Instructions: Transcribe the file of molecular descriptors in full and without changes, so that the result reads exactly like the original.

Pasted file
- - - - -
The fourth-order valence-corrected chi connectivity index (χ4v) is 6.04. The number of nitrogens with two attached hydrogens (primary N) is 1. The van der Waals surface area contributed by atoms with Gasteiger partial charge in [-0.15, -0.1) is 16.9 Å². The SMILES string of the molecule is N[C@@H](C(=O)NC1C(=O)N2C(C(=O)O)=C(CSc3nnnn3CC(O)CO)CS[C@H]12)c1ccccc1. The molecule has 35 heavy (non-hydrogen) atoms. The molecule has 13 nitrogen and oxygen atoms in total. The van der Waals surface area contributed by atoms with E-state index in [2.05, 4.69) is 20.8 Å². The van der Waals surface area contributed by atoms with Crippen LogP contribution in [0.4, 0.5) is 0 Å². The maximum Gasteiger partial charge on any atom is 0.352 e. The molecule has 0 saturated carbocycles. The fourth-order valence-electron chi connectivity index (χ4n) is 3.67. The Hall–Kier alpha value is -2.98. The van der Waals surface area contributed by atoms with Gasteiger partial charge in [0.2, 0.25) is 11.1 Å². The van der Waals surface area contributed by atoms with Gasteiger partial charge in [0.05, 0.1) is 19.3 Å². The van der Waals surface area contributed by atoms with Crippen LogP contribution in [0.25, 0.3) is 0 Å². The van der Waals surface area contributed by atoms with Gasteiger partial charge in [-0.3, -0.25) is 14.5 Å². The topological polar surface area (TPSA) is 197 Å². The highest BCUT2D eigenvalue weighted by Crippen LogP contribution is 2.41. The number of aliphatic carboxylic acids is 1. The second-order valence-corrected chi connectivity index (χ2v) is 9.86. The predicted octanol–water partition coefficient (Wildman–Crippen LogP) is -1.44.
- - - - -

The fourth-order valence-corrected chi connectivity index (χ4v) is 6.04. The number of nitrogens with two attached hydrogens (primary N) is 1. The van der Waals surface area contributed by atoms with Gasteiger partial charge in [-0.15, -0.1) is 16.9 Å². The SMILES string of the molecule is N[C@@H](C(=O)NC1C(=O)N2C(C(=O)O)=C(CSc3nnnn3CC(O)CO)CS[C@H]12)c1ccccc1. The molecule has 35 heavy (non-hydrogen) atoms. The molecule has 13 nitrogen and oxygen atoms in total. The van der Waals surface area contributed by atoms with E-state index in [2.05, 4.69) is 20.8 Å². The van der Waals surface area contributed by atoms with Crippen LogP contribution in [0.4, 0.5) is 0 Å². The maximum Gasteiger partial charge on any atom is 0.352 e. The molecule has 0 saturated carbocycles. The fourth-order valence-electron chi connectivity index (χ4n) is 3.67. The Hall–Kier alpha value is -2.98. The van der Waals surface area contributed by atoms with Gasteiger partial charge in [0.2, 0.25) is 11.1 Å². The van der Waals surface area contributed by atoms with Gasteiger partial charge in [0.05, 0.1) is 19.3 Å². The van der Waals surface area contributed by atoms with Crippen LogP contribution in [0.25, 0.3) is 0 Å². The van der Waals surface area contributed by atoms with Gasteiger partial charge in [-0.3, -0.25) is 14.5 Å². The topological polar surface area (TPSA) is 197 Å². The highest BCUT2D eigenvalue weighted by Crippen LogP contribution is 2.41. The number of aliphatic carboxylic acids is 1. The second-order valence-corrected chi connectivity index (χ2v) is 9.86. The predicted octanol–water partition coefficient (Wildman–Crippen LogP) is -1.44.